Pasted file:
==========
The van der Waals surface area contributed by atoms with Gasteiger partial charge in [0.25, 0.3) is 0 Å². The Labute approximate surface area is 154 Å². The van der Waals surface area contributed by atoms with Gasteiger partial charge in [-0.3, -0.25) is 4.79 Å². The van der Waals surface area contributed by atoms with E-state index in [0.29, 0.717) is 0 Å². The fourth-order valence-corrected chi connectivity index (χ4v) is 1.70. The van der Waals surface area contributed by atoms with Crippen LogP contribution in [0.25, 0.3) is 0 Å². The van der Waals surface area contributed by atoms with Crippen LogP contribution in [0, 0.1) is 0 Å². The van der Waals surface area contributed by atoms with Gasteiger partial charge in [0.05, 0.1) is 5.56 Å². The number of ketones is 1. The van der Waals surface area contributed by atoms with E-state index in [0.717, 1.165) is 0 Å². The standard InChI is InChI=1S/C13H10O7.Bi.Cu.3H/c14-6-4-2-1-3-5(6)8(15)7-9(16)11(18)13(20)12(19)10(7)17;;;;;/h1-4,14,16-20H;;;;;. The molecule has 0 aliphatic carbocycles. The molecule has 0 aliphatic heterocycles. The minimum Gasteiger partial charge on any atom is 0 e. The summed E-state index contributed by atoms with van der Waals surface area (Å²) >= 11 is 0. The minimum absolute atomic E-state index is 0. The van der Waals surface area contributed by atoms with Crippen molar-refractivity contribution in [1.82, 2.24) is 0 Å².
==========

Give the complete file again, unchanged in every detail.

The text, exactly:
The van der Waals surface area contributed by atoms with Gasteiger partial charge in [0.25, 0.3) is 0 Å². The Labute approximate surface area is 154 Å². The van der Waals surface area contributed by atoms with Gasteiger partial charge in [-0.3, -0.25) is 4.79 Å². The van der Waals surface area contributed by atoms with E-state index in [0.29, 0.717) is 0 Å². The fourth-order valence-corrected chi connectivity index (χ4v) is 1.70. The van der Waals surface area contributed by atoms with Crippen LogP contribution in [0.25, 0.3) is 0 Å². The van der Waals surface area contributed by atoms with Crippen LogP contribution in [0, 0.1) is 0 Å². The van der Waals surface area contributed by atoms with Gasteiger partial charge in [0.05, 0.1) is 5.56 Å². The number of ketones is 1. The van der Waals surface area contributed by atoms with E-state index in [0.717, 1.165) is 0 Å². The standard InChI is InChI=1S/C13H10O7.Bi.Cu.3H/c14-6-4-2-1-3-5(6)8(15)7-9(16)11(18)13(20)12(19)10(7)17;;;;;/h1-4,14,16-20H;;;;;. The molecule has 0 aliphatic carbocycles. The molecule has 0 aliphatic heterocycles. The minimum Gasteiger partial charge on any atom is 0 e. The summed E-state index contributed by atoms with van der Waals surface area (Å²) >= 11 is 0. The minimum absolute atomic E-state index is 0. The van der Waals surface area contributed by atoms with Crippen molar-refractivity contribution in [1.82, 2.24) is 0 Å².